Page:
Breathing hard, he made his way through the debris and searched among the gardening tools for what would be needed. He caught sight of a hay rake with five tines and a sharpened hoe; shears and clippers; a heavy shovel; and rolls of wire fencing. A dusty carpenter's bench displayed tools more purposeful, various wrenches and screwdrivers, hammers, and boxes of screws and nails. Near old bags of solidified cement mix and a pile of discarded lumber lay a few iron stakes. Any of these would do.
His patience was exhausted, and better to snatch the moment when his ire was rich. The stake was rough in his hand, decayed with rust, and a mallet lay on the bench. An open padlock he had found earlier, the key still inserted, hung from a nail on the wall; and, in a shadowy corner, behind some wooden skis, a child's sled beckoned, and a tangle of rusty snow chains tumbled out of a cardboard box.
When he slid open the door again to his chamber, Julia was feeding. All about her were strewn the bruised lilies—crimson pollen staining the petals—as if she had ripped them in anger. The flames of the candles had died; only one still flickered in its pool of wax. It cast her shadow on the wall, rising and falling as she drank. She was lying awkwardly on top of the girl with her dress draped over the body, and her copper hair falling across a face now frozen in death.
Watching her, Barnabas was revolted by a feeling of nausea; he could see her only as a reflection of his own morbidity. Desperation flowed through him like an electrical current. How could he spend eternity with her, ever to be reminded of his own loathsome nature, to see it mirrored in another—and one who enslaved him—leaving him with no will of his own?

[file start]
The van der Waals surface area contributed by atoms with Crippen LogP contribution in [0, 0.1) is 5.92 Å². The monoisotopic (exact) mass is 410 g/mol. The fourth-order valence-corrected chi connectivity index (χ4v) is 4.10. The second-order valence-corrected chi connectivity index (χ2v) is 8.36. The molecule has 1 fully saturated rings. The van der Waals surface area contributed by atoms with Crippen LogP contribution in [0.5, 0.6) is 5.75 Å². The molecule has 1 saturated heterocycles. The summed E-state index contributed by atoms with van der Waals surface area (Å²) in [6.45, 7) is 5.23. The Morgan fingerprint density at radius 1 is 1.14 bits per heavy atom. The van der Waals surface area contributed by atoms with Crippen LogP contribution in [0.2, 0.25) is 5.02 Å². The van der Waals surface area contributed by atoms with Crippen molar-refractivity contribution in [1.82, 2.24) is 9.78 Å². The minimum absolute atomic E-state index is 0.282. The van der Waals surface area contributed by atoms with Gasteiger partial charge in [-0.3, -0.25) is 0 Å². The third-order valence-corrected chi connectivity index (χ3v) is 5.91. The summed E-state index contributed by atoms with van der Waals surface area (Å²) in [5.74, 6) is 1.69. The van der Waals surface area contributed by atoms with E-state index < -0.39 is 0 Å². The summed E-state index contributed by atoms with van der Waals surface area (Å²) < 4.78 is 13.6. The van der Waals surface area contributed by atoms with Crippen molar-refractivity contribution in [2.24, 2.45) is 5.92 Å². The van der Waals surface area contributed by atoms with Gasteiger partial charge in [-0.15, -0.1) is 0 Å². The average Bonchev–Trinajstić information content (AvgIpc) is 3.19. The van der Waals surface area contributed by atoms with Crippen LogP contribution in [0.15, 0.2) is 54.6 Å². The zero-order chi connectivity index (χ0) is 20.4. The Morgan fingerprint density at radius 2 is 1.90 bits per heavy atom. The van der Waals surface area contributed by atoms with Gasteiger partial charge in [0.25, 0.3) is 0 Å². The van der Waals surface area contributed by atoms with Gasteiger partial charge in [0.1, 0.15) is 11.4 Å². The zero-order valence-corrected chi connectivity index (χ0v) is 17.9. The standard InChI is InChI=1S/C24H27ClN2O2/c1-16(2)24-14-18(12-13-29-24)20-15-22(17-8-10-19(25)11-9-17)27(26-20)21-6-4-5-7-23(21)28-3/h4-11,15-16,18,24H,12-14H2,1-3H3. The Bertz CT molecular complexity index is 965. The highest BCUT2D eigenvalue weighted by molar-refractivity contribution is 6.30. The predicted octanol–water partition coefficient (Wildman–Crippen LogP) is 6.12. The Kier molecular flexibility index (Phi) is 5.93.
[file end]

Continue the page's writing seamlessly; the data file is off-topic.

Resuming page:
The lady with the unicorn gazed down at him with a melancholy smile, bestowing her blessing. She stood in her brocaded gown among her rabbits and birds, her serenity a challenge and a taunt, the snowy beast curled by her side.
Barnabas gathered his courage, and, floating behind Julia, raised the stake. Finding his mark, he hesitated, and then realized in a rush that he had to do nothing; Julia's naiveté had done it for him. She had succumbed to the vampire's drunkenness and was sucking the girl dry, already drawing death from her victim's veins.
Only sipping up until now, tasting the nectar from so many vines, she had never learned that she must cease before draining the final glass. She knew to make a new vampire one must stop just before the heart stops and then feed the victim with one's own blood. That was the way she had brought him back. She had ripped open her own neck for him and leaned in to let him drink.